Brett Anderson - Slow Attack

by Rich Morris Rating:5 Release Date:2009-11-02

It begins with an eerie, discordant swell of woodwind instruments before building to a dramatic fanfare and then subsiding. It's an attention-grabbing, slightly unnerving opening, but from the second Anderson launches that soprano whine of his, you know exactly where you are and in whose company you find yourself. It's a problem of which Anderson must be ruefully aware: no matter how much he changes both his music and his lifestyle (he's been drug-free for several years now), he will always be Brett, the skinny man from Suede, who once entranced the music press with a waggle of his barely-existent bum and a flick of his perfectly 90s fringe. Anderson had immortality within his grasp before it all crumbled away thanks to epic debauchery and band fallouts.

To be fair to Anderson, he doesn't appear to feel the slightest impulse to chase past glories. Like his previous solo works, 2007's self-titled album and 2008's Wilderness, Slow Attack is pastoral and folksy. 'Wheatfields' lilting woodwind and acoustic finger picking seems indebted to Fairport Convention, and while 'The Hunted' could easily have been a Suede glitterbeat romp in a pervious life, here it keeps itself sombrely understated. In common with Anderson's previous albums, Slow Attack is also a determinedly wintery, mournful record. 'Frozen Road', as one might expect, is glacial and chilly. Even a track called 'Summer' retains its stately froideur. All of this suggests Anderson has found a new muse to occupy his creative spirit since he moved on from the city where elegant swine high on gasoline ran with the dogs all night.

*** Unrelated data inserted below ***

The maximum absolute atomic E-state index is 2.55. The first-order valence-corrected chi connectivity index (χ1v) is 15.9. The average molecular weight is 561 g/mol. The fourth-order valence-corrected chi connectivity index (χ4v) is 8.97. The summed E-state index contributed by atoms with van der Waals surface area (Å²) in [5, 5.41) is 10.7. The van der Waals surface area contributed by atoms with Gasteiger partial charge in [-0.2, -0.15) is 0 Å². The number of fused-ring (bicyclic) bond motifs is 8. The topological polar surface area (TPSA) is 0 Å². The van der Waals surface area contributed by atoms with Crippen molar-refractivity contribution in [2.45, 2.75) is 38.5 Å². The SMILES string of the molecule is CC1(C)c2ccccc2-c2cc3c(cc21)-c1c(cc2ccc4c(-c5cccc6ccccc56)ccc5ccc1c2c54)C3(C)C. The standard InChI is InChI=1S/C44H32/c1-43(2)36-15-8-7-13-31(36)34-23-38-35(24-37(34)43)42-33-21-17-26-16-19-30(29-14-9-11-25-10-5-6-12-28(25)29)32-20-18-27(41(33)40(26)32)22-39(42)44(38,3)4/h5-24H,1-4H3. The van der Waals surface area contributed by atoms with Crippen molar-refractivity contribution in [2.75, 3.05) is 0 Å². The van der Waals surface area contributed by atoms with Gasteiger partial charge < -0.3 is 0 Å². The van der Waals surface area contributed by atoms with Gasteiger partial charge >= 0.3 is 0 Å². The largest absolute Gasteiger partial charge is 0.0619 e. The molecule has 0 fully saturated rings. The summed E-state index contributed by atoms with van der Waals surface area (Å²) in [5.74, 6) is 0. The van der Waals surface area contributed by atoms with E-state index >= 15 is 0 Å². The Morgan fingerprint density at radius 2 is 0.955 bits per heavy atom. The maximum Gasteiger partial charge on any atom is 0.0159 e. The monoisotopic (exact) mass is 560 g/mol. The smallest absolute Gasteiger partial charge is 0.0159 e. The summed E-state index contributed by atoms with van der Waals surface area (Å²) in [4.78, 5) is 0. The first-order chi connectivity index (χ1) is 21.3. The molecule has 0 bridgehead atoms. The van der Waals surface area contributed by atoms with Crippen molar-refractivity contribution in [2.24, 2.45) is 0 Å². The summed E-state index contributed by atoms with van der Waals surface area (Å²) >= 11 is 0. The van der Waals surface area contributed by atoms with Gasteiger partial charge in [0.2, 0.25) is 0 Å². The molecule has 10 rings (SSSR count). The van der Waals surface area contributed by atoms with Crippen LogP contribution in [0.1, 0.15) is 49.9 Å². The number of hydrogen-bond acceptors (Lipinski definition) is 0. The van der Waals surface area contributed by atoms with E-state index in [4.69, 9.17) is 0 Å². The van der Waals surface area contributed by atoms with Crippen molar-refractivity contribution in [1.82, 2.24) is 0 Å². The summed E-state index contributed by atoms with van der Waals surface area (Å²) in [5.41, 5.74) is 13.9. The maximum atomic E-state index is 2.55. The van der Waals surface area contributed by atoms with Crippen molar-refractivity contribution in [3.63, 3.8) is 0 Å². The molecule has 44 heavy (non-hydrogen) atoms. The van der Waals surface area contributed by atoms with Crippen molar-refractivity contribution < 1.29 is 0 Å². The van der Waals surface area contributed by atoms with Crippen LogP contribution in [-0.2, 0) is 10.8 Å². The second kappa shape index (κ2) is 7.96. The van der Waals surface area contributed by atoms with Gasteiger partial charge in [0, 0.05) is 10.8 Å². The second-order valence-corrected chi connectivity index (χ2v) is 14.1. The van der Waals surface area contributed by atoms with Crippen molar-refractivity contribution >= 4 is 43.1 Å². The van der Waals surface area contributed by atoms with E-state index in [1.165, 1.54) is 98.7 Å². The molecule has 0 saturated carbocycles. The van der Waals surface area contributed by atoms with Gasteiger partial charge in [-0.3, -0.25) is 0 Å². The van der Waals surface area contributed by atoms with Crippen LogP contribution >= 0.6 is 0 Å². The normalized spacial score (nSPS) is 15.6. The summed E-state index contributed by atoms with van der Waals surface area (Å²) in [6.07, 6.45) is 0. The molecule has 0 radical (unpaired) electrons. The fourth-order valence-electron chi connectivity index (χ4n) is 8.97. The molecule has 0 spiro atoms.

And yet, it's hard to shake the feeling that this countryside poet reinvention is just another pose Anderson is striking. Underneath the jangling arrangements, most of the songs tread familiar lyrical paths. 'The Hunted' and 'Pretty Windows' both return to the familiar Anderson trope of the captivating, physically ravishing woman. Both feature repeated, strained use of the word 'she'. In Suede he made no secret of his influences - Bowie, Bolan, Morrissey - and of his naked ambition to emulate them by becoming a proper, larger-than-life pop star. Here he's just traded one set of clichés for another - Anderson's lyrical palette now consists of scarecrows, lilacs and fields of wheat. It's a picture postcard or a holiday read chick lit version of the countryside.

What niggled at Suede's detractors during their heyday was the impression that Anderson was nothing more than an artful construct, an extremely well-realised piece of wish fulfillment. His pretence of bisexuality springs to mind as a prime example of a man who seemed to believe that just saying something would make it so. Unfortunately, given his entirely laudable efforts to move on from the demise of his former band, Anderson still comes across as a bit fake. The only difference is, now he's a fake folkie.

Richard Morris

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